Balancing Vision And Details In State Of The Union

Paul Glastris, former speech writer, Clinton White House
Peter Robinson, former speech writer, Reagan White House

Balancing Vision And Details In State Of The Union — Presidents often use the State of the Union to share their long term goals, but the speeches can also be laundry lists of agenda items. Two former White House speechwriters weigh in on what Obama should say in his second State of the Union address.

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NEAL CONAN, host:

Tonight on Capitol Hill, one of the great set pieces of American government.

Unidentified Man #1: I have a distinguished honor of presenting to you the president of the United States.

Unidentified Man #2: Mr. Speaker, the president of the United States.

Unidentified Man #3: Mr. Speaker...

(Soundbite of cheering)

Unidentified Man #3: ...the president of the United States.

CONAN: President Barack Obama will clasp hands, wave and hug as we walks to the rostrum to deliver the State of the Union message. There will be more than a few changes from last year. The most obvious - a new speaker of the House, John Boehner reflecting Republican gains last November.

But it's a grand opportunity to address the American people for an hour in primetime. These speeches tend to include some overarching themes and long-term goals, yes, but also laundry lists of agenda items.

So what do you want to hear from the president tonight? Give us a call, 800-989-8255. Email us, talk@npr.org. You can also join the conversation on our website. That's at npr.org. Click on TALK OF THE NATION.

As has become our custom, we've invited former presidential speech writers Paul Glastris and Peter Robinson to join us. Now, editor in chief of The Washington Monthly, Paul Glastris wrote for Bill Clinton. He's here in Studio 3-A. Nice to have you back.

Mr. PAUL GLASTRIS (Editor in Chief, The Washington Monthly): Glad to be here.

CONAN: And Peter Robinson wrote for Ronald Reagan and joins us from the campus at Stanford University, where he's a research fellow at The Hoover Institution. And welcome back to you as well.

Mr. PETER ROBINSON (Research Fellow, The Hoover Institution): A pleasure, Neal.

CONAN: And let's begin with you, Peter Robinson. What do you think the president needs to get done tonight?

Mr. ROBINSON: Well, he needs to - in my judgment, he needs to crack a joke, frankly. He's got a problem. The people have concluded that he's aloof and distant and kind of intensely intellectual. People across the board, people who oppose him and people who are his supporters, I -actually, we can talk about policy, what his policy moves, but I'm interested to hear what Paul says - has to say about this.

But my feeling is the man needs to come across as human. He ought to crack a joke. If possible, he ought to follow the Ronald Reagan practice of spending a moment or two at the beginning of the speech cheering everybody up. He has the particular problem that he needs to say something, somewhat self-deprecating to get over the awkwardness of having a new speaker behind him and 63 new Republican members in the House in front of him.

If he can make a joke about that, put everyone at ease, that actually may be his best shot at making this speech memorable tonight. If he just comes across as human and relaxed, fallible and capable of cracking a joke.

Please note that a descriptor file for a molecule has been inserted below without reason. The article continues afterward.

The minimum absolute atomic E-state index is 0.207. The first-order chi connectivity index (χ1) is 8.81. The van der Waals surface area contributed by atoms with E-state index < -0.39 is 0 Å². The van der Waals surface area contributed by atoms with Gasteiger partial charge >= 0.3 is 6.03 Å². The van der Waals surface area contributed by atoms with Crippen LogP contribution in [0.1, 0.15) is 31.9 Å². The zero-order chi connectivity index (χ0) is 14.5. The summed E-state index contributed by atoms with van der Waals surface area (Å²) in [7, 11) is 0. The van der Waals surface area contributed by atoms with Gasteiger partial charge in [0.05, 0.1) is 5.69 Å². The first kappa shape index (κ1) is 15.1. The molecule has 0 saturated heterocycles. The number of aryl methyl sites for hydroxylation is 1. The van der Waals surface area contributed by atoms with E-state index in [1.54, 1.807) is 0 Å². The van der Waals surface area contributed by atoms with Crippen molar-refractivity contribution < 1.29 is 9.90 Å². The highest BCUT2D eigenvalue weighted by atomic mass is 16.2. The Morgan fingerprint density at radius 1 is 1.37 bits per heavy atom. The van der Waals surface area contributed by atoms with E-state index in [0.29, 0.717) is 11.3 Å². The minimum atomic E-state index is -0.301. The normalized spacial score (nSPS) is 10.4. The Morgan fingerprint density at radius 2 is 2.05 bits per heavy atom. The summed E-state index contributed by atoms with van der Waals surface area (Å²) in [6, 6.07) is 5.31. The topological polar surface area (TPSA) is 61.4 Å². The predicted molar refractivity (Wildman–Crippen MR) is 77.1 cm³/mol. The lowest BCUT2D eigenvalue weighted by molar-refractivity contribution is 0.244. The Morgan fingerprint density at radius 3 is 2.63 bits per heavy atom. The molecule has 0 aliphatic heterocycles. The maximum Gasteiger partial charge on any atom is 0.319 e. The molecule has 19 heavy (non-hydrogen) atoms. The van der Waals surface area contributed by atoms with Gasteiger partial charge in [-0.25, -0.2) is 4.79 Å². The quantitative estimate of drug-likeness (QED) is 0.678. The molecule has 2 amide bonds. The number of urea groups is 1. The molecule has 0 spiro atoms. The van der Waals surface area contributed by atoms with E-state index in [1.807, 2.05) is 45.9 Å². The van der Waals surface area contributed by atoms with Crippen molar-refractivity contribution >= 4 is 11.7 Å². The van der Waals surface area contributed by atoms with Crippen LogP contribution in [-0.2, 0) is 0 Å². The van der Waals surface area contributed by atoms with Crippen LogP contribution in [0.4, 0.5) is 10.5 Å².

CONAN: A funny thing happened as I went to meet Nancy Pelosi...

(Soundbite of laughter)

Mr. ROBINSON: That would be a good start, actually.

CONAN: Paul Glastris, would you agree?

Mr. GLASTRIS: I would. I think it's a great idea, and I recall Harry Truman after his first midterm shellacking, cracking a joke, something along the lines of it looks like the last - since the last time I was here, more of you moved onto this side of the aisle. So I think it's a great idea.

CONAN: I gather he didn't hire Henny Youngman to help him with that but...

Mr. GLASTRIS: Well, it was probably a better joke than I'm telling it but...

(Soundbite of laughter)

CONAN: The opportunity, this is a set piece of government. He's laying out his agenda. And to some degree, I guess, with divided government, laying out an agenda that may reflect his re-election campaign come two years' time. But as - this is a great opportunity to speak to the American people, maybe as Paul Robinson just suggested for the first 10 minutes or so, anyway.

Mr. GLASTRIS: Yes. But, you know, let's remember this is - you're absolutely right. He - this is the first speech of his re-election, and it is - as in any State of the Union, the blueprint for how he wants to govern for the next year, maybe two years. So what he's really got to do is substantively shift from - and this is the theme that people are saying, you know, in the administration, he's going to do - shift from emergency, we had to save ourselves from devastation, from - to now I'm focused like a laser on job creation and the long-term competitive future of the country.

CONAN: And the broad message would you agree, Peter Robinson?

Mr. ROBINSON: Yes. I - by the way, I liked your intro, Neal. I liked it so much I wrote down the phrase - a grand opportunity to address the country in primetime.

(Soundbite of laughter)

Mr. ROBINSON: That's why you've got that job. That's wonderful. We now have divided government. The House is not going to permit - the House now controlled by Republicans simply will not permit large legislative matters like reform of health care to go through again over the next two years, nor can the Republicans repeal large matters, such as, again, health care, that got enacted over the next - over the last two years. So we have a divided government. Large matters of substance just won't happen.

The president's opportunity tonight, I believe, is to begin a large, serious two-year argument making an honest defense about his understanding of the role of government in the lives of Americans. I actually think he needs to do that. He needs to - if he simply tries to make gestures and soothing words and so forth and - that's going to be a weakness for him. Because in that audience, he has Republicans who are, maybe for the first time since Ronald Reagan, really articulate, Paul Ryan, Eric Cantor. This is a new thing for a Republican like me to get use to, Republicans who are intent, serious and capable of sustaining an argument.

CONAN: Here's an email we have from Jeff(ph) in Cotati, California. I'll tell you one thing I don't want to hear, frequent, incessant clapping. It interrupts the flow of the speech. It looks like little more than a -than self-important grandstanding.